Anonymous said...

This year's 7th grade test is a set of tedious problems, embedded in pointless contexts, that the strip away the need to teach conceptual understanding. If there was any input from 7th grade teachers on this year's assessment, it went largely ignored.

Operations using decimals and fractions is assessed over and over again.The average person would use a calculator when computing 1050 - 82 = 968 and then use it to find 968/40 = 24.2 and yet a 7th grader, under the pressure of time and a testing environment is asked to make these types of calculations repeatedly. These kinds of skills are covered in grades 3 to 5 so why bring this material back again?

There are also numerous problems that ask students to perform operations on expressions that have signed fractions and decimals, which further adds to the tedium of this assessment. In addition to performing this algorithm, students have to account for negative fractions, negative decimals, and have to decide when to convert between decimals and fractions since the answers can be either a fraction or a decimal. This problem type shows up three times in Book 1.

The algebra that students are asked to do amounts to little more than the combining of like terms using signed decimal values or integers. The perimeter of the pentagon was particularly galling because the context was unnecessary and in no way helped students answer the problem.

How does this assessment assess critical thinking or conceptual understanding when the majority of the questions could be solved quickly an easily with a calculator? How is this assessment little more than a glorified vocabulary/arithmetic test? How is the test relevant to anything that is supposed to go on in schools? If all the research says we need to teach concepts and critical thinking to students, why does NYS persist in putting out these kinds of assessments year after year? What will the new NYS CCLS look like? Will they further dilute mathematics to a set of unrelated skills?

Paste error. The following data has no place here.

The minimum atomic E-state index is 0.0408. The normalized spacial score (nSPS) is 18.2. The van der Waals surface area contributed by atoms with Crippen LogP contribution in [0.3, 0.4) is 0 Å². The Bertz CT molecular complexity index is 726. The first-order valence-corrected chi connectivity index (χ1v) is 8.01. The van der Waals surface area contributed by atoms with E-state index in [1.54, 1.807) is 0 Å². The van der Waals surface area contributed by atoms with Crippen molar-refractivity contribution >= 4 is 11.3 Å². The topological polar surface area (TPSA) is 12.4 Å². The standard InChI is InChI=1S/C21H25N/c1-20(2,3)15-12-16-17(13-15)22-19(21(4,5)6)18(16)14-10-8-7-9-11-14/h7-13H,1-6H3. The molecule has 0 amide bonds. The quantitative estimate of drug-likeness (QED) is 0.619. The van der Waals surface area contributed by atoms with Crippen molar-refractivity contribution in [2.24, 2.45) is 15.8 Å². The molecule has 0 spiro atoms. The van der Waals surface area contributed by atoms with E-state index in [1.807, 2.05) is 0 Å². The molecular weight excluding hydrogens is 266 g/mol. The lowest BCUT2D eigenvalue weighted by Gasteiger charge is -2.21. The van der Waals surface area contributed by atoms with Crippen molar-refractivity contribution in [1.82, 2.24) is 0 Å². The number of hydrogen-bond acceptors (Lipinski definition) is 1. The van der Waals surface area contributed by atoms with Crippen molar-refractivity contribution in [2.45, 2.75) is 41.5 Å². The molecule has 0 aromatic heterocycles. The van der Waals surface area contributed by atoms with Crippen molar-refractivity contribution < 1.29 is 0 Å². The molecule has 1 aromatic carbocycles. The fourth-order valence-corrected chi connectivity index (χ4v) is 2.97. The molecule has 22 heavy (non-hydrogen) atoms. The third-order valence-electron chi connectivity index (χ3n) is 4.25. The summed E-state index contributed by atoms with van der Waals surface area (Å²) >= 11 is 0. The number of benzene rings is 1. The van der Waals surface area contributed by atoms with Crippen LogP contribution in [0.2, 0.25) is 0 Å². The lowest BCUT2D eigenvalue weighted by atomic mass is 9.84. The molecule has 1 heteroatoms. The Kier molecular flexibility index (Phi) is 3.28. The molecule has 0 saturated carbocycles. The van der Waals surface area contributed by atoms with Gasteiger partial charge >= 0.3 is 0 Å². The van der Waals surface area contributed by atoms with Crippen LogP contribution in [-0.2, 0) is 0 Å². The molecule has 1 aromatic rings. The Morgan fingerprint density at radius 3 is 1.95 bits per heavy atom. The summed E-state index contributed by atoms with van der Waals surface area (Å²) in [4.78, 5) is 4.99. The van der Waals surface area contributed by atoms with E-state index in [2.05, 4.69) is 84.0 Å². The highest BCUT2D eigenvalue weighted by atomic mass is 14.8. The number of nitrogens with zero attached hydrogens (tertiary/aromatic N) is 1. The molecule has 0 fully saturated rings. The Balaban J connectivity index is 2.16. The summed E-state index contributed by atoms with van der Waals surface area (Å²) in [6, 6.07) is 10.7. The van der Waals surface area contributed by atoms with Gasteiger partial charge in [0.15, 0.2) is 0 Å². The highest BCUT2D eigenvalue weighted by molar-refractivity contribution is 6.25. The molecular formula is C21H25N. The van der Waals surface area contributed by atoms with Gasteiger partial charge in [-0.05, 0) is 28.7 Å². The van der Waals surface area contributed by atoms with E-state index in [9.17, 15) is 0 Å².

People should be angered by the message that this assessment sends.

Anonymous said...

I was angered and appalled.

Anonymous said...

Grade 7. Book 2. Question #42. Most correct (?) answer choice (C) seemed to have an error with the variables. If the right choice, definitely would have thrown some kids off the right answer.

Anonymous said...

Heard about a number line/fraction question on day 1 of the 3rd grade math test. It was asking about which fraction represented a certain point. Not sure what answer they were looking for!

Anonymous said...

Day 1 and 2, 3rd grade - my daughter thought it was manageable. Hardest question was the last for her on day 1. She didn't understand the question being asked so she eliminated & guessed.